Garden Club
Please contact the Members Club if you are interested in joining the garden club. Their phone number is (803) 788-8000. 
 
The latest Garden Club Newsletter is below:
/editor_upload/File/Documents/WW1_4%20Garden%20Club%20October%202018%20Newsletter.pdf
 

History of the Wildewood Garden Club-1980-2018

 “Thirty Eight Years of Creating a Beautiful Community”

 

The Wildewood Garden Club was organized in 1980 at a time in Northeast Columbia when large scale prestigious development was occurring on 1600 acres of land called Wildewood. Two developers, Heath Manning and Darnell Boyd had a vision for a lovely community of homes nestled in the sandhills of heavily wood forests with tall pines, scrub oaks, and dogwoods. There were spring fed lakes and miles of natural trails.  At this time there were 70 homes in Wildewood compared to 1100 homes today. The development boasted The Wildewood Country Club, 2 polo fields, and horse stables. This was a time revitalization in the Capitol City of Columbia when the city’s logo was “the Capitol of Southern Hospitality”.

The next three decades were times of huge population growth from 410,088 to over 800,450 in the metro area with a GNP of $31.97 billion in a diversified economy of today. In 1980, Spring Valley High School was the only High School in the Northeast and Two Notch Road has just been widened into a 4 lane highway. The I-77 corridor, which was just in planning stages was completed in the 1990s.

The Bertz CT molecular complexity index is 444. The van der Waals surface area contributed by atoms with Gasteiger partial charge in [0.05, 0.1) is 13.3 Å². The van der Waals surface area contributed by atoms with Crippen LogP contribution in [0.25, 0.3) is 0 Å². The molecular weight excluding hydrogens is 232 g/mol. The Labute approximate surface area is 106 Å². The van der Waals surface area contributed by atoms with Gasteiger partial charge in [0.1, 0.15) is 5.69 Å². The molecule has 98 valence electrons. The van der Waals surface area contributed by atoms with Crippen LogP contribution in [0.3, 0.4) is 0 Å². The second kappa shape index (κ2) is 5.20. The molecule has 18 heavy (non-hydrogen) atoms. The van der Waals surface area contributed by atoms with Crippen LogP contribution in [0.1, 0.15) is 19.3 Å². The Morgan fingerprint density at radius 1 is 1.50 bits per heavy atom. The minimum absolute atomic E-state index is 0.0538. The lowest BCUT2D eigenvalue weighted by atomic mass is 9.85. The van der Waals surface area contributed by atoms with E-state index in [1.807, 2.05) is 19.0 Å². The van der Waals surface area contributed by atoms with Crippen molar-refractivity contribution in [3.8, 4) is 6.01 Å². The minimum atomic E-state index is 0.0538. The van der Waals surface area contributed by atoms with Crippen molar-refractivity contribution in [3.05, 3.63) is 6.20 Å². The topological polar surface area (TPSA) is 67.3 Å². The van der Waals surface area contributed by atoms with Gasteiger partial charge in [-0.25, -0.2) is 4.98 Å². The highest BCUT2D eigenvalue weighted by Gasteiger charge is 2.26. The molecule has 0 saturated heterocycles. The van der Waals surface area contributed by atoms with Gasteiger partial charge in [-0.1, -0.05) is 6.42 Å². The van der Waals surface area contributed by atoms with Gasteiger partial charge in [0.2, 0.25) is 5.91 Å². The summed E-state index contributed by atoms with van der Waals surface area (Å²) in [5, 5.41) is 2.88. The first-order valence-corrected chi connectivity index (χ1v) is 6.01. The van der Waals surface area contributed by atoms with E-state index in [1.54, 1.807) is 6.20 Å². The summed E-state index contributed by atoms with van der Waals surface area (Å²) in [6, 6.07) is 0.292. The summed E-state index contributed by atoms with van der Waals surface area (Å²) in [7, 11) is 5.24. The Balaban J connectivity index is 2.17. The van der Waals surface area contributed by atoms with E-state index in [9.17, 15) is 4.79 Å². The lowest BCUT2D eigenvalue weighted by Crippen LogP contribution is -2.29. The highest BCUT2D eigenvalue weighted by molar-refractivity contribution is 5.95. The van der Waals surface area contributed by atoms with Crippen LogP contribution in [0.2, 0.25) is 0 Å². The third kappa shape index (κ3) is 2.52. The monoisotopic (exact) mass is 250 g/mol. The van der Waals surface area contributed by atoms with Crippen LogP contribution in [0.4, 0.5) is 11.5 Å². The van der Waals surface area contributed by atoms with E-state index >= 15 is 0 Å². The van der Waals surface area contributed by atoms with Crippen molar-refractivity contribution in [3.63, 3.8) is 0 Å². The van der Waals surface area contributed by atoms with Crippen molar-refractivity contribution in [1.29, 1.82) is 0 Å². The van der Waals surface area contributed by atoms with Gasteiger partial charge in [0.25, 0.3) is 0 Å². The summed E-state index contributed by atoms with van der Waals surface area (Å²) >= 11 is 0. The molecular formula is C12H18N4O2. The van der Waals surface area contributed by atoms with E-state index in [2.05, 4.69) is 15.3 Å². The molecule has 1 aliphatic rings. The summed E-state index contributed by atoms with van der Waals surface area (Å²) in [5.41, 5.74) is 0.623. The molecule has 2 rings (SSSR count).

So in the midst of all this insurgence of growth and vitality, a group of women who were among the first families gathered to form a Garden Club. Their first endeavors were to create an organization with the purpose of “educating its members and to promote gardening for the beautification of Wildewood.” There were 4 standing committees – Hospitality, Progressive Dinner, Yearbook and the May Dinner. These early designers envisioned a club with 75 members who were bonded in a sense of friendship and a love of nature, beauty, and gardening. They quickly learned that the growth of homes and families in Wildewood meant they needed an open membership.  

The Wildewood Garden Club has been instrumental in many beautification projects over the years including planting trees, shrubs, and gardens at Spring Valley High School, Joseph Keels and Polo Road Elementary.  The Club has appointed a club member(s) to serve as a liaison for community beautification that has collaborated and coordinated the beautification of the many entrances and the dams of Wildewood including adding benches, bluebird boxes and garden tours.